And yet we doubt anyone involved in the production of this show will see this review – okay, it’s a rant, and almost certainly an ill-informed one at that – as a negative. We’re talking at cross-purposes to the Australian television industry, asking why the latest fighter jet doesn’t fly while everyone is admiring how lethal it looks. The performances are fine, the tone is varied, it looks good and it runs for the required length. There’s a “hilarious” sequence involving a whole bunch of “shocking” dirty talk. What more do you want?
If Australia was full to the brim with genius television writers in the much the same way as it’s packed with decent actors and television crews, then sure, why not try something high concept to stand out from the pack? But Australia has no good television writers; it barely has any good sketch comedy writers and if something happened at Mad as Hell HQ we’d be fucked. Considering the rock bottom standard of pretty much everything written locally that appears on our television screens, why are we making not one but two shows based around a tricky, superficially boring concept that requires Larry David in his prime to make work even for a single solitary episode?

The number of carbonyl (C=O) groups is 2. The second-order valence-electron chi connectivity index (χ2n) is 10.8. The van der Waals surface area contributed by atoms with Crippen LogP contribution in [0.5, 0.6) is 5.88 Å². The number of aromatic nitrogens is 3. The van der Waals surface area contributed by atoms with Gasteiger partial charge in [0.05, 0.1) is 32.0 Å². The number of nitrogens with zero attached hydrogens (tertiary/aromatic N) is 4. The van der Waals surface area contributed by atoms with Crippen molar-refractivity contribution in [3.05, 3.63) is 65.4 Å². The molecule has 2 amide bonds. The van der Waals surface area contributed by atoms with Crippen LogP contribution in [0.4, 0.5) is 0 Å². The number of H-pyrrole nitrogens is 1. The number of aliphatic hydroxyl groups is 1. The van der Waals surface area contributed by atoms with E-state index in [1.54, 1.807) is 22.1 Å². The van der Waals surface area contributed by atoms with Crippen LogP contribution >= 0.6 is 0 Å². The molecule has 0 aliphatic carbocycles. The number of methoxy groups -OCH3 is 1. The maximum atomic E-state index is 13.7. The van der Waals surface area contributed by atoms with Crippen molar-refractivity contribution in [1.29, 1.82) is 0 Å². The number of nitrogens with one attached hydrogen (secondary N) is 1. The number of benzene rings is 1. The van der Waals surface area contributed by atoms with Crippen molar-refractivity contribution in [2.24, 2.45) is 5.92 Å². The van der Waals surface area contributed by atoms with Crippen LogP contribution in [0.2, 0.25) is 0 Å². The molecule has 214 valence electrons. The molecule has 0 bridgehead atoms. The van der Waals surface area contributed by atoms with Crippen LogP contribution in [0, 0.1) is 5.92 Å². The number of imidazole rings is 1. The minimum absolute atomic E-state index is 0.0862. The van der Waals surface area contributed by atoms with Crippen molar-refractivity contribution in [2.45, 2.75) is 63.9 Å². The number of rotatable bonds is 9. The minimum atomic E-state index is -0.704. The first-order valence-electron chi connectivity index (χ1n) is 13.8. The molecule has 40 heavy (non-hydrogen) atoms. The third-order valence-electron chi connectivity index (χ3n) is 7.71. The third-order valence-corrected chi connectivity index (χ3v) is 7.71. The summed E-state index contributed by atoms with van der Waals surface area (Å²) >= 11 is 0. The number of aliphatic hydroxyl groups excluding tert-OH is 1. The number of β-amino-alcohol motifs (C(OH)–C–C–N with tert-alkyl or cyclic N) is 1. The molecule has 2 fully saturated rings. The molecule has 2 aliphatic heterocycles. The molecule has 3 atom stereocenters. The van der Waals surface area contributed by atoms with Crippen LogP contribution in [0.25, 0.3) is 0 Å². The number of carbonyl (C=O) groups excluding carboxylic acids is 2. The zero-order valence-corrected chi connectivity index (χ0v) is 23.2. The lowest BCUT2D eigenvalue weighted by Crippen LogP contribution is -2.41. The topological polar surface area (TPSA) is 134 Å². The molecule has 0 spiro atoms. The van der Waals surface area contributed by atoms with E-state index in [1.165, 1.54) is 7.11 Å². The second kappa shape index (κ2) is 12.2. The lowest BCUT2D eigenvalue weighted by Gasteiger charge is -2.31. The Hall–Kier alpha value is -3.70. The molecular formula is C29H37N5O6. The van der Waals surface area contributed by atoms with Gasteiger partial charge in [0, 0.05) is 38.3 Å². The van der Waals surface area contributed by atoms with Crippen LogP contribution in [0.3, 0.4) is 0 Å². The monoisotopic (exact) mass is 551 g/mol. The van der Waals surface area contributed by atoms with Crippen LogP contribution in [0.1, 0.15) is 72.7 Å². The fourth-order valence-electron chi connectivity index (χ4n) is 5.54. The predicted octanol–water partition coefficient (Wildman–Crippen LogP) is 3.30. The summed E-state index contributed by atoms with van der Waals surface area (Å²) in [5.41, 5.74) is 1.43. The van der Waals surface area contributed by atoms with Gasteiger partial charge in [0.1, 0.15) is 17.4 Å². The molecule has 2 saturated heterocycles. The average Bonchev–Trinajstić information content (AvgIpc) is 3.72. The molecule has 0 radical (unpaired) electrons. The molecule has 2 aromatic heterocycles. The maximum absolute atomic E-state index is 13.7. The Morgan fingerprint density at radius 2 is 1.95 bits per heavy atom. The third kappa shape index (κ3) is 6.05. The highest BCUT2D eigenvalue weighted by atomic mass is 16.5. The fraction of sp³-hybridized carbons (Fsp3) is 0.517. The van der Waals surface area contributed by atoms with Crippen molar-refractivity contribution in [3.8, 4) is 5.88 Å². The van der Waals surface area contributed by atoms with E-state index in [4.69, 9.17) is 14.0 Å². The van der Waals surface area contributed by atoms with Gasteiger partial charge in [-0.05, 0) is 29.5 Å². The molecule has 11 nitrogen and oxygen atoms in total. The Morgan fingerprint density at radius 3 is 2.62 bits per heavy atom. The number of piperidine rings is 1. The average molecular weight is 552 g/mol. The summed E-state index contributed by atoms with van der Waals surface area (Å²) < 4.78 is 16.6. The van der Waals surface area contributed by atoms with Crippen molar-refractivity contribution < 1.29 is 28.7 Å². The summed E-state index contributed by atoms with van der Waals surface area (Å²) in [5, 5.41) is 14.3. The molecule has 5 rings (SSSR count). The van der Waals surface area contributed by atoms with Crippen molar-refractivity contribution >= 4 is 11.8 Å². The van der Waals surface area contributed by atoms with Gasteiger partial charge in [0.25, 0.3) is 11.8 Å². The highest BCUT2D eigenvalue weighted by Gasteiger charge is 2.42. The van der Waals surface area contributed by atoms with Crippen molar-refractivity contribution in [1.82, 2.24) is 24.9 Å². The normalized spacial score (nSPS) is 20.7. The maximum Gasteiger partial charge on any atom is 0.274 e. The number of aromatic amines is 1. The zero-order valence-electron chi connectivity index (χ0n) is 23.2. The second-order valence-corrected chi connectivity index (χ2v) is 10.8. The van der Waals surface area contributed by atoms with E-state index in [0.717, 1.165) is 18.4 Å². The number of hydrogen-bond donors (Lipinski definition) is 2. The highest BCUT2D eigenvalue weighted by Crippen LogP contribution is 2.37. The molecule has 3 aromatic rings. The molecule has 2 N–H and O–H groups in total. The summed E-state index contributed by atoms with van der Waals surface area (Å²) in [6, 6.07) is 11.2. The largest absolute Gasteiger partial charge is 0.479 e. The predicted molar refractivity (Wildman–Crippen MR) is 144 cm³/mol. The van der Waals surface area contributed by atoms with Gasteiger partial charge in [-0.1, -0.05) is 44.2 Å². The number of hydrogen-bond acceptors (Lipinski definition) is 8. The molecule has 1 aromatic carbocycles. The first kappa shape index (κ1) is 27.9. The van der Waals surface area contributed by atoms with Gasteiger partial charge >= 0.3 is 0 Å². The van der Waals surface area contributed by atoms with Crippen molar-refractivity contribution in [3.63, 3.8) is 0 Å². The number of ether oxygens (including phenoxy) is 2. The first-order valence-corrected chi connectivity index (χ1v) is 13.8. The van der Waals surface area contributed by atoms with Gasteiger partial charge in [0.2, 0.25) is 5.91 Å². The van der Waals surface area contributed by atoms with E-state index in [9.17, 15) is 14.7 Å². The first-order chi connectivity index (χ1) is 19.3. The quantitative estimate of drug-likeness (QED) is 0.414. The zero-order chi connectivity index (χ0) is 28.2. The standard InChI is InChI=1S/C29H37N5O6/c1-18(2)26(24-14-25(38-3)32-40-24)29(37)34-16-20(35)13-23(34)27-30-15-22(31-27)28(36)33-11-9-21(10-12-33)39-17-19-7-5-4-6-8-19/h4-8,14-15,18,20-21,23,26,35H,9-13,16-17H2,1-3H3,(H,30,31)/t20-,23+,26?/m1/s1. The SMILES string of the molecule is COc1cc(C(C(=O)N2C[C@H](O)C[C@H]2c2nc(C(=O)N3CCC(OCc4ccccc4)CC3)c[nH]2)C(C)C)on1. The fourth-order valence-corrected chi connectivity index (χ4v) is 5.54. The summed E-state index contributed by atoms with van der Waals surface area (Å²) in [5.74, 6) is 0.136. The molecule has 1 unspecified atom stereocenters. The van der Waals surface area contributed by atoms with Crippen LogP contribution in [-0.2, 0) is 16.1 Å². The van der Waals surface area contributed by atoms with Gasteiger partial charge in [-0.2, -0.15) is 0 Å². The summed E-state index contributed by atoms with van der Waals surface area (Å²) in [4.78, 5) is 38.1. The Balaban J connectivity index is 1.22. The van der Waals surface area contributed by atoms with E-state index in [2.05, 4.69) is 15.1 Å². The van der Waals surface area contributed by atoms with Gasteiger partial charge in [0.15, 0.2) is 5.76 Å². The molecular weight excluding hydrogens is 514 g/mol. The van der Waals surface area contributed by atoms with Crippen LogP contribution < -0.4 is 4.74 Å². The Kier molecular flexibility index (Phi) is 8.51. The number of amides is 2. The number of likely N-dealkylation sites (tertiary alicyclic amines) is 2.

Then again, what do we know about comedy? Fuck all obviously, because it seems this show is, rather than a mildly diverting way for a bunch of skilled technicians to pay their rent, on par with one of the greatest sitcoms of all time:
Many of the greatest comedy writers of history have realised the importance of setting, and how a good one can open up a kaleidoscope of potential comic scenarios. John Cleese was aware how rich a hotel would be for comic scenarios, given that just about anybody can stay in a hotel. The same principle has worked on Cheers and Brooklyn 99 and any number of medical and legal comedies: set your show somewhere that facilitates the introduction of a steady stream of eccentrics, and you’ll never be short of a funny story.
Now comes Diary of an Uber Driver, a show which takes advantage of the near-infinite possibilities presented by the 21st century’s gig economy.